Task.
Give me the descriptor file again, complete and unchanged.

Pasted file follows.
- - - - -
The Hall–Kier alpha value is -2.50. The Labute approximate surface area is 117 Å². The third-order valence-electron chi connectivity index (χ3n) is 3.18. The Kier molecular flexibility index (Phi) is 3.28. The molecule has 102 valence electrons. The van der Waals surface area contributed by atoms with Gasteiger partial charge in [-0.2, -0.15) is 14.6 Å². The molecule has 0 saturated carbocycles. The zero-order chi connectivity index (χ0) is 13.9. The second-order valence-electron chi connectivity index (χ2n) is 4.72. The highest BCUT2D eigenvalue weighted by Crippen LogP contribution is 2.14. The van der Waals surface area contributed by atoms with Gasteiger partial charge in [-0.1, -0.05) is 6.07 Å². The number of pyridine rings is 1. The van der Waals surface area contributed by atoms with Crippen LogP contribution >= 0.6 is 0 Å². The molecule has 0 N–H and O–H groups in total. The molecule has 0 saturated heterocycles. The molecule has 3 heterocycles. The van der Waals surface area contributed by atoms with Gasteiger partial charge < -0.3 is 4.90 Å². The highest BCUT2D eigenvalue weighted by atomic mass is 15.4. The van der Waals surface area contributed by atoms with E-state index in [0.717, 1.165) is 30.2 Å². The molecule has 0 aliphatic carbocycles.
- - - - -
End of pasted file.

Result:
The Hall–Kier alpha value is -2.50. The Labute approximate surface area is 117 Å². The third-order valence-electron chi connectivity index (χ3n) is 3.18. The Kier molecular flexibility index (Phi) is 3.28. The molecule has 102 valence electrons. The van der Waals surface area contributed by atoms with Gasteiger partial charge in [-0.2, -0.15) is 14.6 Å². The molecule has 0 saturated carbocycles. The zero-order chi connectivity index (χ0) is 13.9. The second-order valence-electron chi connectivity index (χ2n) is 4.72. The highest BCUT2D eigenvalue weighted by Crippen LogP contribution is 2.14. The van der Waals surface area contributed by atoms with Gasteiger partial charge in [-0.1, -0.05) is 6.07 Å². The number of pyridine rings is 1. The van der Waals surface area contributed by atoms with Crippen LogP contribution >= 0.6 is 0 Å². The molecule has 0 N–H and O–H groups in total. The molecule has 0 saturated heterocycles. The molecule has 3 heterocycles. The van der Waals surface area contributed by atoms with Gasteiger partial charge < -0.3 is 4.90 Å². The highest BCUT2D eigenvalue weighted by atomic mass is 15.4. The van der Waals surface area contributed by atoms with E-state index in [0.717, 1.165) is 30.2 Å². The molecule has 0 aliphatic carbocycles.